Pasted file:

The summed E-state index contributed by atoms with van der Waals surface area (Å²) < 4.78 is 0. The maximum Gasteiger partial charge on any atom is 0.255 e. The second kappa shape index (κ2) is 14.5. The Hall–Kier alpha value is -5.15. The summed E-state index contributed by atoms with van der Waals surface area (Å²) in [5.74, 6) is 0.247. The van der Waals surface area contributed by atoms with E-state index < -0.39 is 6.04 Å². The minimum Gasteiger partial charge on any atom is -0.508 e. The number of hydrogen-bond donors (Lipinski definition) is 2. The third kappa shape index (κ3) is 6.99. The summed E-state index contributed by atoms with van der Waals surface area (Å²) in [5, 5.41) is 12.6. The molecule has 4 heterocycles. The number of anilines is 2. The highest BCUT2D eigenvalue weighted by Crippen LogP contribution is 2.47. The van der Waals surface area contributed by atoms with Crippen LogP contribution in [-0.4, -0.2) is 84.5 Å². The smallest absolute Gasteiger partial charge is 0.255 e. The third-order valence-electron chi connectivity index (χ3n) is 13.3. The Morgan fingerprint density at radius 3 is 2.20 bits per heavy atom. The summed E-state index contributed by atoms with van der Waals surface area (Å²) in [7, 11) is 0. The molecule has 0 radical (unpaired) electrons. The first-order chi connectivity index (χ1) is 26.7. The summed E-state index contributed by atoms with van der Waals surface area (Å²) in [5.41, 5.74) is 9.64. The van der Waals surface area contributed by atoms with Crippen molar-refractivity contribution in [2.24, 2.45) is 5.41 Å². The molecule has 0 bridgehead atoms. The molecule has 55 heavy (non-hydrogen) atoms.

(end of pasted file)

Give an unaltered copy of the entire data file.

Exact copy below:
The summed E-state index contributed by atoms with van der Waals surface area (Å²) < 4.78 is 0. The maximum Gasteiger partial charge on any atom is 0.255 e. The second kappa shape index (κ2) is 14.5. The Hall–Kier alpha value is -5.15. The summed E-state index contributed by atoms with van der Waals surface area (Å²) in [5.74, 6) is 0.247. The van der Waals surface area contributed by atoms with E-state index < -0.39 is 6.04 Å². The minimum Gasteiger partial charge on any atom is -0.508 e. The number of hydrogen-bond donors (Lipinski definition) is 2. The third kappa shape index (κ3) is 6.99. The summed E-state index contributed by atoms with van der Waals surface area (Å²) in [5, 5.41) is 12.6. The molecule has 4 heterocycles. The number of anilines is 2. The highest BCUT2D eigenvalue weighted by Crippen LogP contribution is 2.47. The van der Waals surface area contributed by atoms with Crippen LogP contribution in [-0.4, -0.2) is 84.5 Å². The smallest absolute Gasteiger partial charge is 0.255 e. The third-order valence-electron chi connectivity index (χ3n) is 13.3. The Morgan fingerprint density at radius 3 is 2.20 bits per heavy atom. The summed E-state index contributed by atoms with van der Waals surface area (Å²) in [7, 11) is 0. The molecule has 0 radical (unpaired) electrons. The first-order chi connectivity index (χ1) is 26.7. The summed E-state index contributed by atoms with van der Waals surface area (Å²) in [5.41, 5.74) is 9.64. The van der Waals surface area contributed by atoms with Crippen molar-refractivity contribution in [2.24, 2.45) is 5.41 Å². The molecule has 0 bridgehead atoms. The molecule has 55 heavy (non-hydrogen) atoms.